Role of Clinical Legal Education in Social Justice in Nigeria

Date01 January 2018
Published date01 January 2018
Subject MatterEssay
Role of Clinical Legal Education
in Social Justice in Nigeria
Olanike S. Adelakun-Odewale1
Very few faculties of law in Nigerian universities that offer law programme have established law clinics
that offer live-client services to the public as part of their legal education training. Across the border,
clinical legal education is gaining more popularity by the day as a tool to imbibe the necessary skills
in students to become sound legal practitioners. This article assesses the impact of law clinics on the
skills of law students to enable them handle effectively the demands of the legal profession. The article
analyses the correlation between law clinics that provide services to live clients and the skills acquired
vis-à-vis the performance of student clinicians. The article recommends the need to integrate live-client
law clinics into the mainstream legal education system in Nigeria.
Legal education in the Global South is characterized by innovation, resistance and conformity in that
legal education reflects the demands of democracy, cultural and social identity as well as globalization
effects.2 The trend across the globe has shifted from traditional legal education to legal education for
justice education which is inspired by justice education campaigns.3 The International Association of
Law Schools has emphasized the need to produce lawyers who will be advocates of justice as well as law
experts who will be advocates of public good.4 In this light, the need to solve social problems has led to
the adoption of ‘on-the-field’ training by many law schools across the world, and Africa is not left out in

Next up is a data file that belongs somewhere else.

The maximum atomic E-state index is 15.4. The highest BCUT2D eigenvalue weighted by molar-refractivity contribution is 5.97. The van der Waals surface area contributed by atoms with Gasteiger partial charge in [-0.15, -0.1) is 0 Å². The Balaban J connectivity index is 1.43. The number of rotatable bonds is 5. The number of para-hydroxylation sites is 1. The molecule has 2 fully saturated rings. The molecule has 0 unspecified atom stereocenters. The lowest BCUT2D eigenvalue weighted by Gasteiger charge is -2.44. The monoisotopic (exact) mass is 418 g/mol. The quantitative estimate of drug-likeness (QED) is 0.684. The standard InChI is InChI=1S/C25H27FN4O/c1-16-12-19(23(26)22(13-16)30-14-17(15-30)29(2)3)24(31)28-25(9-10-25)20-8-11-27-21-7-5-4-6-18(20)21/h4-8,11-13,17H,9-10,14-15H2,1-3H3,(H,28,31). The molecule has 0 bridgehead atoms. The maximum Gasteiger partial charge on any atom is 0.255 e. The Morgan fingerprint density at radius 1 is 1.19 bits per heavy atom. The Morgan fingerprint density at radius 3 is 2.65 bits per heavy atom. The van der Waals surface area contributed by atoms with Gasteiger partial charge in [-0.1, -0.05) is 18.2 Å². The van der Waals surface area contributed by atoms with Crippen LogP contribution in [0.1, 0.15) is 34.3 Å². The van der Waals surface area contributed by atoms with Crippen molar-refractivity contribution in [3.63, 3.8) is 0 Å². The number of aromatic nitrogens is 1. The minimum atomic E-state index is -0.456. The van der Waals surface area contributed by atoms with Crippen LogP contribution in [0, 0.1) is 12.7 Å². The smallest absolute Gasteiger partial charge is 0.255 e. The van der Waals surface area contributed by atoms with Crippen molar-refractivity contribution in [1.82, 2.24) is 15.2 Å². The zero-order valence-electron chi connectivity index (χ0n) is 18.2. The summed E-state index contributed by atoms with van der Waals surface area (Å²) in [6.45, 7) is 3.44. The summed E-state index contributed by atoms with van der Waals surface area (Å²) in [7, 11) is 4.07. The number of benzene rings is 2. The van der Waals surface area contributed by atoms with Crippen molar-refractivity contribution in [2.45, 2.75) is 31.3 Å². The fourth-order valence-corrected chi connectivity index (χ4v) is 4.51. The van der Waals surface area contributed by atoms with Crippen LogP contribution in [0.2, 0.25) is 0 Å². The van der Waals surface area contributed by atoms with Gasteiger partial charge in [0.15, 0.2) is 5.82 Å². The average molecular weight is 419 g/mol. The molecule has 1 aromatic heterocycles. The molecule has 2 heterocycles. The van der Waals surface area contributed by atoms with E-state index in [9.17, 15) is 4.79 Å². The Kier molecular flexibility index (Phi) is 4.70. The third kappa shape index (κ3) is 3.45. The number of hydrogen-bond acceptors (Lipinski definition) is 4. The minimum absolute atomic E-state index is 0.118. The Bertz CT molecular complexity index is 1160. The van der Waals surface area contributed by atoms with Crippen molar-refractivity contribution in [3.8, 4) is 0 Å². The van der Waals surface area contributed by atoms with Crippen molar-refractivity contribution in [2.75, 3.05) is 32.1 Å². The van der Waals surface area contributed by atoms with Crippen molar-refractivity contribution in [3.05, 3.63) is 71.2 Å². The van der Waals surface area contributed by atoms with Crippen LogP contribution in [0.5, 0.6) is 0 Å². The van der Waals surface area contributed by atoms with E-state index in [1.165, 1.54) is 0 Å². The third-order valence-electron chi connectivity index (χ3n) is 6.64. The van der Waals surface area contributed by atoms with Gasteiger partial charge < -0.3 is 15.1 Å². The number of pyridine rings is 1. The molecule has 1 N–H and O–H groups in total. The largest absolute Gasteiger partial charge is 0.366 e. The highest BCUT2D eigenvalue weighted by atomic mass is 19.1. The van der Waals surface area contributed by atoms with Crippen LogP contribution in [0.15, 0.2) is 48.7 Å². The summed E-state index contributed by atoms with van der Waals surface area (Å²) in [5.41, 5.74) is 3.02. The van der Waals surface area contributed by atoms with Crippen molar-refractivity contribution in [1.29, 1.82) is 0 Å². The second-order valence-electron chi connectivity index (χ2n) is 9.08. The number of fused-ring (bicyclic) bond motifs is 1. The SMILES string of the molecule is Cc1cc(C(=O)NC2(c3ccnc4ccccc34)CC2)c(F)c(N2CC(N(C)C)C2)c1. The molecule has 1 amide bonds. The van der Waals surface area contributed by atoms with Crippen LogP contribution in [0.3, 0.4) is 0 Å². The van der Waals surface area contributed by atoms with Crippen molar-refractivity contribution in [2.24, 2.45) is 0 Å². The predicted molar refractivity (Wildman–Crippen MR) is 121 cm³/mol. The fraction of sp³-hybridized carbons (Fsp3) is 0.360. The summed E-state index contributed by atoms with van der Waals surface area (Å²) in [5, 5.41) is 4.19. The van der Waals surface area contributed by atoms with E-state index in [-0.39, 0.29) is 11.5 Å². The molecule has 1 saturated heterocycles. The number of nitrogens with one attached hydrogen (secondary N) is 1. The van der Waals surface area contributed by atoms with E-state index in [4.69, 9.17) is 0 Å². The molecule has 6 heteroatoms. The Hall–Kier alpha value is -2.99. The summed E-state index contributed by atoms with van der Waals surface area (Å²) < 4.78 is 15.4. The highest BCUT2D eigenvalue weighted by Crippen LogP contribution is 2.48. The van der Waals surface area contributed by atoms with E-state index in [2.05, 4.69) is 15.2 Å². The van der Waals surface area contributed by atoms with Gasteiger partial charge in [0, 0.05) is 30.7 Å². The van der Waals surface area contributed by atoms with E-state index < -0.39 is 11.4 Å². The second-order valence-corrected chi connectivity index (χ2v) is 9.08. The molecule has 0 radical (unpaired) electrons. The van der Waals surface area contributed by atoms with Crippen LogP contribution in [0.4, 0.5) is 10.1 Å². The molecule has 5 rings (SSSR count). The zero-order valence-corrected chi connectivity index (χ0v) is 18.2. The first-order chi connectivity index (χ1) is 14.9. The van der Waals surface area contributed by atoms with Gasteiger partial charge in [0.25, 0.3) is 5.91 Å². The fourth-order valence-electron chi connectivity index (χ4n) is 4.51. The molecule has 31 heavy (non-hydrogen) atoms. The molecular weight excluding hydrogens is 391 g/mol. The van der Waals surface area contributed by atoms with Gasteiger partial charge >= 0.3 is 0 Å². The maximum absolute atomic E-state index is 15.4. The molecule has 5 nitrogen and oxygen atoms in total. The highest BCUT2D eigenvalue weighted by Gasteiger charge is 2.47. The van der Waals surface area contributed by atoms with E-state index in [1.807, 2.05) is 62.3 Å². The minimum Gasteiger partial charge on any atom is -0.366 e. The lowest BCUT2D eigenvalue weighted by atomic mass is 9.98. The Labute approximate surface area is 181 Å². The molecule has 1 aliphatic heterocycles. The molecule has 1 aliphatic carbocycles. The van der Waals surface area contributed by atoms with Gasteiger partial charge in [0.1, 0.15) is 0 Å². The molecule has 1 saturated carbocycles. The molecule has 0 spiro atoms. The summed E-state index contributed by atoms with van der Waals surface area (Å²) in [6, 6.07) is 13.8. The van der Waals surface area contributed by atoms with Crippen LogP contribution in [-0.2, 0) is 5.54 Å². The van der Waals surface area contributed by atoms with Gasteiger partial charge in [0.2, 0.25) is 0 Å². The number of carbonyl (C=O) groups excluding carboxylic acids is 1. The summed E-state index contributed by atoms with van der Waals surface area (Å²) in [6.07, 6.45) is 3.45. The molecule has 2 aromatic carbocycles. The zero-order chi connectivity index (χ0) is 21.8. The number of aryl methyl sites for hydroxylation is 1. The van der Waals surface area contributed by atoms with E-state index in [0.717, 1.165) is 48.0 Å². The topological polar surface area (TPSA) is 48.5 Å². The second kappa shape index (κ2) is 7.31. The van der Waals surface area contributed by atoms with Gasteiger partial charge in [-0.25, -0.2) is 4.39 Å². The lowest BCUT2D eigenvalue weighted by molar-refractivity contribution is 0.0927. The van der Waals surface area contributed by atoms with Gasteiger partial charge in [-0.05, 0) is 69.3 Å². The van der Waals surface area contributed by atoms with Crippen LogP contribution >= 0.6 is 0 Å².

this trend. Nigerian law faculties have taken up the challenge of training law students to be advocates for
social justice, hence campaign for inclusion of clinical legal education in the curriculum in Nigeria.
1 American University of Nigeria, Lamido Zubairu Way, Nigeria.
2 Shashikal Gurpur & Rupal Rautdesai, Revisiting Legal Education for Human Development: Best Practices in South Asia, 157
Procedia Soc. Behav. Sci. 254, 255 (2014).
3 Deborah L. Rhode, Access to Justice: An Agenda for Legal Education and Research, conSortium on acceSS to JuStice (2013), (last visited Jan. 15, 2017).
4 IalS, The Role of Law Schools and Law School Leadership in a Changing World (2009),
schools-and-law-school-leadership-in-a-changing-world/ (last visited Mar. 16, 2017).
Asian Journal of Legal Education
5(1) 88–98
© 2017 The West Bengal National
University of Juridical Sciences
SAGE Publications
DOI: 10.1177/2322005817730148
Corresponding author:
Olanike S. Adelakun-Odewale, American University of Nigeria, Lamido Zubairu Way, Nigeria.

To continue reading

Request your trial

VLEX uses login cookies to provide you with a better browsing experience. If you click on 'Accept' or continue browsing this site we consider that you accept our cookie policy. ACCEPT